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Finneran’s folly
The House Speaker must stop waging war against the courts

WHEN DAVID MCCULLOUGH published his highly acclaimed biography of John Adams last year, House Speaker Thomas Finneran with great fanfare presented members of the House with copies so that they could contemplate and better appreciate the life, struggles, and achievements of the Massachusetts native who along with Washington, Jefferson, and Franklin managed to break from Great Britain, wage the Revolution, and found the United States.

It was Adams who as a committee of one drafted the Massachusetts Constitution, which is the oldest constitution still in use in the world. As McCullough recounts: "Founded on the principle of the separation and balance of powers, the Constitution declared in a single sentence that in the Commonwealth of Massachusetts ‘the legislative, executive, and judicial power shall be placed in separate departments, to the end that it might be a government of laws, not men.’" Adams’s model for an independent judiciary was incorporated into the US Constitution, and that is why Massachusetts is one of only three states that chooses its judges in the same way as the federal government.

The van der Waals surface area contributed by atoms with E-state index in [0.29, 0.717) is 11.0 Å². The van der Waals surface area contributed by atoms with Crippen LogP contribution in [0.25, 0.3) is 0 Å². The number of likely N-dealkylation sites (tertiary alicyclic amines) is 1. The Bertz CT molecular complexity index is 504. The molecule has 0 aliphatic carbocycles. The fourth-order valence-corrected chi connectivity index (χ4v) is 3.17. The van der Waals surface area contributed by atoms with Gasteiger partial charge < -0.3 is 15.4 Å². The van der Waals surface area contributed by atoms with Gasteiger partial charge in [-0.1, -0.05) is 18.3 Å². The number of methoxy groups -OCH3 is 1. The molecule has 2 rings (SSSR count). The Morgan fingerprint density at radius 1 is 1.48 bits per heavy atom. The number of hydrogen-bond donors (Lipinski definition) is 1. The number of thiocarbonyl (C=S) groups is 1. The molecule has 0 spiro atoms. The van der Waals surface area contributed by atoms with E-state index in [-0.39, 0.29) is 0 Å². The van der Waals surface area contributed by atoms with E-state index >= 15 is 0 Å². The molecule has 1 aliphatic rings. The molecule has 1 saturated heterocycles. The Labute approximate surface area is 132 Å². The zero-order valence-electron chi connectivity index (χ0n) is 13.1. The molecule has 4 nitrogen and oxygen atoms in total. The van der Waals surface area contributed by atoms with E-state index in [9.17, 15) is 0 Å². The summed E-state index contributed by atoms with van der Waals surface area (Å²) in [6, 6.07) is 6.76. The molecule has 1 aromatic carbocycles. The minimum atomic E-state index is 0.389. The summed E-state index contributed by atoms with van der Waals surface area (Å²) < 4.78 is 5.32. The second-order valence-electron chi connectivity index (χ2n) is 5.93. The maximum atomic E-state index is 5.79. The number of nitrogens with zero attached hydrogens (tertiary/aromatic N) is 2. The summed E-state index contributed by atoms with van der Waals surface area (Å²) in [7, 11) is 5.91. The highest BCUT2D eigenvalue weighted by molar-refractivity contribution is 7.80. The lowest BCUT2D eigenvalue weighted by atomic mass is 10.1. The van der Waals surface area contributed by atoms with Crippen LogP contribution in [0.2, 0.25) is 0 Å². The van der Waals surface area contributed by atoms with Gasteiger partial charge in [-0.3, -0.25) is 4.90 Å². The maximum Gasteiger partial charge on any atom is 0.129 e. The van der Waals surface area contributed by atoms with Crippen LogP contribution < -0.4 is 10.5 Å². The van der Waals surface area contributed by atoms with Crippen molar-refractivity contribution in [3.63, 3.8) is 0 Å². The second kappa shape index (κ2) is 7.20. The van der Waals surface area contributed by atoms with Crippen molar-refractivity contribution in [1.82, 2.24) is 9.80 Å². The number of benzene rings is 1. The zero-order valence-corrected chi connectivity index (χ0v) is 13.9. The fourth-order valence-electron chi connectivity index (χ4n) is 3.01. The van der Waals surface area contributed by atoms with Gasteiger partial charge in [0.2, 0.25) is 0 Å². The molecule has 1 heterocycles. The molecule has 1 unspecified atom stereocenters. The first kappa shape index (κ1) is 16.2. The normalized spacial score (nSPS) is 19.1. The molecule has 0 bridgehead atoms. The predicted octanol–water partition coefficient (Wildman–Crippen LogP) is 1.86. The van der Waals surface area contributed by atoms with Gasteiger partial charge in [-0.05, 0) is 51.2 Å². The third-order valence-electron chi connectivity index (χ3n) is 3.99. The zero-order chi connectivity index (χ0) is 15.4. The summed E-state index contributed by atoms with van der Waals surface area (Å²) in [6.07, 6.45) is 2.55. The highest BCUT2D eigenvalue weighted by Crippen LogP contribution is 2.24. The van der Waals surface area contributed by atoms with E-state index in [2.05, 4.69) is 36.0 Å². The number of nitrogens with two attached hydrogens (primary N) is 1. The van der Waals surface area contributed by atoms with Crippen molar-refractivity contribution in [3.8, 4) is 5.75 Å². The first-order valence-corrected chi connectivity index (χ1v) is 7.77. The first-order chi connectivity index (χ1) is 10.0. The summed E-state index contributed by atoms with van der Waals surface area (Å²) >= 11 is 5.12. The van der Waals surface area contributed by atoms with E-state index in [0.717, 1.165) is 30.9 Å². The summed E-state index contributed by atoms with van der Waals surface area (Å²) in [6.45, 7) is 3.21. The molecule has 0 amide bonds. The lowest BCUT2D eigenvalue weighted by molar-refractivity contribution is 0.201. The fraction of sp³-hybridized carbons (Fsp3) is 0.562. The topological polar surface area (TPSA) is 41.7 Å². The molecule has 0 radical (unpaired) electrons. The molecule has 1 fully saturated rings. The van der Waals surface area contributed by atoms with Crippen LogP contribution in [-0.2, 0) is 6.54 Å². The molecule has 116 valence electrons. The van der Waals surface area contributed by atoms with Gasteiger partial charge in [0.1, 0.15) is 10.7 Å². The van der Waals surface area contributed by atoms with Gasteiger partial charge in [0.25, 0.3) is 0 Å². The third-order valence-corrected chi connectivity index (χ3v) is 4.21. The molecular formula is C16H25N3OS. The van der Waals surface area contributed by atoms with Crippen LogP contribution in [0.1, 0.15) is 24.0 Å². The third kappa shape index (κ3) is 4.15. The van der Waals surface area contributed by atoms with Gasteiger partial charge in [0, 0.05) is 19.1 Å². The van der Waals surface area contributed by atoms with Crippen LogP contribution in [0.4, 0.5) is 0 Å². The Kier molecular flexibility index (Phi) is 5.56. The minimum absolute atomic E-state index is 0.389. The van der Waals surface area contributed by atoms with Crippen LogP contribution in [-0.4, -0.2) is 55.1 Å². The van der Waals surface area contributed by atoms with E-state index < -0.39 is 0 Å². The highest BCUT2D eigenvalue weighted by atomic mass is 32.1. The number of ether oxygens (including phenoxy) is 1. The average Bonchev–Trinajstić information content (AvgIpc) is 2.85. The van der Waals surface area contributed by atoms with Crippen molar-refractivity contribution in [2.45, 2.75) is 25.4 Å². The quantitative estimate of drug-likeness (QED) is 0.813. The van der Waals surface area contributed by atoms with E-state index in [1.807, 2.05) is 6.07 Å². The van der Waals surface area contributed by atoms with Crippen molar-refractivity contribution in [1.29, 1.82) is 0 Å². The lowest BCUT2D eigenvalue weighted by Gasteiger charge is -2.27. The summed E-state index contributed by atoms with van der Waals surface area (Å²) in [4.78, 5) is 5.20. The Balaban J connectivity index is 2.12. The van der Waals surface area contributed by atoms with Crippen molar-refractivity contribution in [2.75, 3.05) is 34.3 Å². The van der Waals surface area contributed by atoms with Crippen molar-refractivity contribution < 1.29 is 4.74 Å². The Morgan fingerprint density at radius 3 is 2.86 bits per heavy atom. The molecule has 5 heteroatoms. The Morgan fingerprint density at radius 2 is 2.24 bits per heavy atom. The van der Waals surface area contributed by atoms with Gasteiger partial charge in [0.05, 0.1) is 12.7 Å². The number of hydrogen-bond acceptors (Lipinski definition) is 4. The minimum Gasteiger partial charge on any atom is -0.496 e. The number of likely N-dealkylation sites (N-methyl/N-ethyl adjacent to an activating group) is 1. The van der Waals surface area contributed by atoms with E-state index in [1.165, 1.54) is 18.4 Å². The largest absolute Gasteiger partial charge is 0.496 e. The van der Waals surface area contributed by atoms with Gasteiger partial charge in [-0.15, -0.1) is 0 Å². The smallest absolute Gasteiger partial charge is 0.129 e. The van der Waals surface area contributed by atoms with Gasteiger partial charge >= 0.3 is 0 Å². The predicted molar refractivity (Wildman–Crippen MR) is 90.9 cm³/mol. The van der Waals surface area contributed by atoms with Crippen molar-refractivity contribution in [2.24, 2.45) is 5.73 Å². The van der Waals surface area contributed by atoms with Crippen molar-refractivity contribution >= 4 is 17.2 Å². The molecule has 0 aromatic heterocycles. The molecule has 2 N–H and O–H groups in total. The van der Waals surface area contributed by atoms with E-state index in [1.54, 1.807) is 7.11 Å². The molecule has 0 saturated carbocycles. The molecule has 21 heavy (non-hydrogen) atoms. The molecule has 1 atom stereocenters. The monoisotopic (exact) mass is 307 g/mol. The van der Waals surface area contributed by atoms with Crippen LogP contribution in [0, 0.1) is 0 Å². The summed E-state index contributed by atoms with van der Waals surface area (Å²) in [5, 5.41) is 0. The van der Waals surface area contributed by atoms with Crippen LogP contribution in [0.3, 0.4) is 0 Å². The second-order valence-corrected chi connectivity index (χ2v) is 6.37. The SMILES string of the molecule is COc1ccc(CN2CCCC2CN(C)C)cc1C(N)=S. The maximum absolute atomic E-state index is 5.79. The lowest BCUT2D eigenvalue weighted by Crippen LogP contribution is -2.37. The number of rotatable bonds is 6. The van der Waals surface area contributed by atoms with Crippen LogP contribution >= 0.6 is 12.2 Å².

So what are we to make of Finneran’s threatening suggestion that perhaps it’s time to think about electing our judges because they had the nerve to rule that the legislature either implement or repeal the Clean Elections Law, which had the support of voters in a statewide referendum? What would Finneran’s hero Adams have thought? Maybe Adams would be spinning in his grave. More likely the veteran of 18-century back-room deals would have recognized the cunning and calculated off-the-cuff remark for what it was: political blackmail. But the invisible hand of old man Adams may yet stay Finneran. If the Speaker or any of his allies were to try to act on this matter, it would take a constitutional amendment — no easy maneuver — to undo what John Adams so lovingly crafted.

The Phoenix, with some reservations, supported passage of the Clean Elections bill. We’ve watched attempts at its implementation drive Beacon Hill politicians — especially in the House — into fits of apoplexy. So we’ve come to the conclusion that a measure that so threatens, so frightens, so unscrews the almost automatically re-electable members of the House, might serve the public more effectively than we previously thought.